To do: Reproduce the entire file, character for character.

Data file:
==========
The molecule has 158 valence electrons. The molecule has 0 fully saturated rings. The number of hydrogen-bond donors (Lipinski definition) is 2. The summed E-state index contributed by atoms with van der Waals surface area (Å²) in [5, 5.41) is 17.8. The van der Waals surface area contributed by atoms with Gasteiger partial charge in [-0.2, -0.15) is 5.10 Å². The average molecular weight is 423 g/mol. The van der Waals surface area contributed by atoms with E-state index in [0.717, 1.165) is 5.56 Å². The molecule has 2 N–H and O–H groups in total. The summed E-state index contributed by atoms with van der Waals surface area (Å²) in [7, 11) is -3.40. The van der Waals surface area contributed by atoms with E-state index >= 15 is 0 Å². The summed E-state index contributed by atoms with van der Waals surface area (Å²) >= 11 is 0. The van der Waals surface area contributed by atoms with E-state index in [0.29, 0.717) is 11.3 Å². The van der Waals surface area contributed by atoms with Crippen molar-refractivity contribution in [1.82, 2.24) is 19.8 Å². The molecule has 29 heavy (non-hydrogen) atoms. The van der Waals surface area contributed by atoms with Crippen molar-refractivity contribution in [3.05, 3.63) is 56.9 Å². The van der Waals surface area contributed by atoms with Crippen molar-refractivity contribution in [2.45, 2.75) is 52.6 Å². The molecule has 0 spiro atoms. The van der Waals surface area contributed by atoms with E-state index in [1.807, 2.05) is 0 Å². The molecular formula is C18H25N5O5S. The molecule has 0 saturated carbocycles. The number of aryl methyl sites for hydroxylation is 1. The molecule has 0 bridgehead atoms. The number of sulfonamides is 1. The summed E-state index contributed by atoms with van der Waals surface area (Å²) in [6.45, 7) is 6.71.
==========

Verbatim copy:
The molecule has 158 valence electrons. The molecule has 0 fully saturated rings. The number of hydrogen-bond donors (Lipinski definition) is 2. The summed E-state index contributed by atoms with van der Waals surface area (Å²) in [5, 5.41) is 17.8. The van der Waals surface area contributed by atoms with Gasteiger partial charge in [-0.2, -0.15) is 5.10 Å². The average molecular weight is 423 g/mol. The van der Waals surface area contributed by atoms with E-state index in [0.717, 1.165) is 5.56 Å². The molecule has 2 N–H and O–H groups in total. The summed E-state index contributed by atoms with van der Waals surface area (Å²) in [7, 11) is -3.40. The van der Waals surface area contributed by atoms with E-state index >= 15 is 0 Å². The summed E-state index contributed by atoms with van der Waals surface area (Å²) >= 11 is 0. The van der Waals surface area contributed by atoms with E-state index in [0.29, 0.717) is 11.3 Å². The van der Waals surface area contributed by atoms with Crippen molar-refractivity contribution in [1.82, 2.24) is 19.8 Å². The molecule has 29 heavy (non-hydrogen) atoms. The van der Waals surface area contributed by atoms with Crippen molar-refractivity contribution in [3.05, 3.63) is 56.9 Å². The van der Waals surface area contributed by atoms with Crippen molar-refractivity contribution in [2.45, 2.75) is 52.6 Å². The molecule has 0 spiro atoms. The van der Waals surface area contributed by atoms with E-state index in [1.807, 2.05) is 0 Å². The molecular formula is C18H25N5O5S. The molecule has 0 saturated carbocycles. The number of aryl methyl sites for hydroxylation is 1. The molecule has 0 bridgehead atoms. The number of sulfonamides is 1. The summed E-state index contributed by atoms with van der Waals surface area (Å²) in [6.45, 7) is 6.71.